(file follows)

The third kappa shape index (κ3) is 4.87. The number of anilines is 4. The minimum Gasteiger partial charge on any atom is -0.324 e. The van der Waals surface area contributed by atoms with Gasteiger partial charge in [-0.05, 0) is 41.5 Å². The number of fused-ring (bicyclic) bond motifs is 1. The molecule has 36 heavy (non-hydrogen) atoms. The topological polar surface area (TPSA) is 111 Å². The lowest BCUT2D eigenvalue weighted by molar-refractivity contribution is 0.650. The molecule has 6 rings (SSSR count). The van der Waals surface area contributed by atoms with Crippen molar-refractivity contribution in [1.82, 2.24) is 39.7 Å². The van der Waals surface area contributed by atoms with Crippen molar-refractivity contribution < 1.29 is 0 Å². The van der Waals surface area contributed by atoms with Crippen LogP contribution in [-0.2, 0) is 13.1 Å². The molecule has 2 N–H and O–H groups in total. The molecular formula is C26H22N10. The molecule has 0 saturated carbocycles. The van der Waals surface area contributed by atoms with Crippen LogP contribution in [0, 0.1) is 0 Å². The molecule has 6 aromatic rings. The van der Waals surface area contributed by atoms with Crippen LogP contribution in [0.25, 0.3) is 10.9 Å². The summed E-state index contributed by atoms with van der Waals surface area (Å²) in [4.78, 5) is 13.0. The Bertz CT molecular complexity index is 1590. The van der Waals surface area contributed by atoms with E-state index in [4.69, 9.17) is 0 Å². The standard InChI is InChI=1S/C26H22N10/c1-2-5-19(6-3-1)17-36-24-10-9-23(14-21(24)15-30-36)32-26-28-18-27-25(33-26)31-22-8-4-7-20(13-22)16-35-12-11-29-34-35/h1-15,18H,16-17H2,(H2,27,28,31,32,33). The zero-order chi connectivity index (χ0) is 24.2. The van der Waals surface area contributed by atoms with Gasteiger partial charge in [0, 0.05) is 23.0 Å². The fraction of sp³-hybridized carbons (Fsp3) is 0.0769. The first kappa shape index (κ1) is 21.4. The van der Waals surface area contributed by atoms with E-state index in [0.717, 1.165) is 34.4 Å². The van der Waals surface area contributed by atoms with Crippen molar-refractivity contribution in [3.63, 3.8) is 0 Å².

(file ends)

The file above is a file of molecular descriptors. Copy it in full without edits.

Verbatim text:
The third kappa shape index (κ3) is 4.87. The number of anilines is 4. The minimum Gasteiger partial charge on any atom is -0.324 e. The van der Waals surface area contributed by atoms with Gasteiger partial charge in [-0.05, 0) is 41.5 Å². The number of fused-ring (bicyclic) bond motifs is 1. The molecule has 36 heavy (non-hydrogen) atoms. The topological polar surface area (TPSA) is 111 Å². The lowest BCUT2D eigenvalue weighted by molar-refractivity contribution is 0.650. The molecule has 6 rings (SSSR count). The van der Waals surface area contributed by atoms with Crippen molar-refractivity contribution in [1.82, 2.24) is 39.7 Å². The van der Waals surface area contributed by atoms with Crippen molar-refractivity contribution < 1.29 is 0 Å². The van der Waals surface area contributed by atoms with Crippen LogP contribution in [-0.2, 0) is 13.1 Å². The molecule has 2 N–H and O–H groups in total. The molecular formula is C26H22N10. The molecule has 0 saturated carbocycles. The van der Waals surface area contributed by atoms with Crippen LogP contribution in [0, 0.1) is 0 Å². The molecule has 6 aromatic rings. The van der Waals surface area contributed by atoms with Crippen LogP contribution in [0.25, 0.3) is 10.9 Å². The summed E-state index contributed by atoms with van der Waals surface area (Å²) in [4.78, 5) is 13.0. The Bertz CT molecular complexity index is 1590. The van der Waals surface area contributed by atoms with E-state index in [4.69, 9.17) is 0 Å². The standard InChI is InChI=1S/C26H22N10/c1-2-5-19(6-3-1)17-36-24-10-9-23(14-21(24)15-30-36)32-26-28-18-27-25(33-26)31-22-8-4-7-20(13-22)16-35-12-11-29-34-35/h1-15,18H,16-17H2,(H2,27,28,31,32,33). The zero-order chi connectivity index (χ0) is 24.2. The van der Waals surface area contributed by atoms with Gasteiger partial charge in [0, 0.05) is 23.0 Å². The fraction of sp³-hybridized carbons (Fsp3) is 0.0769. The first kappa shape index (κ1) is 21.4. The van der Waals surface area contributed by atoms with E-state index in [0.717, 1.165) is 34.4 Å². The van der Waals surface area contributed by atoms with Crippen molar-refractivity contribution in [3.63, 3.8) is 0 Å².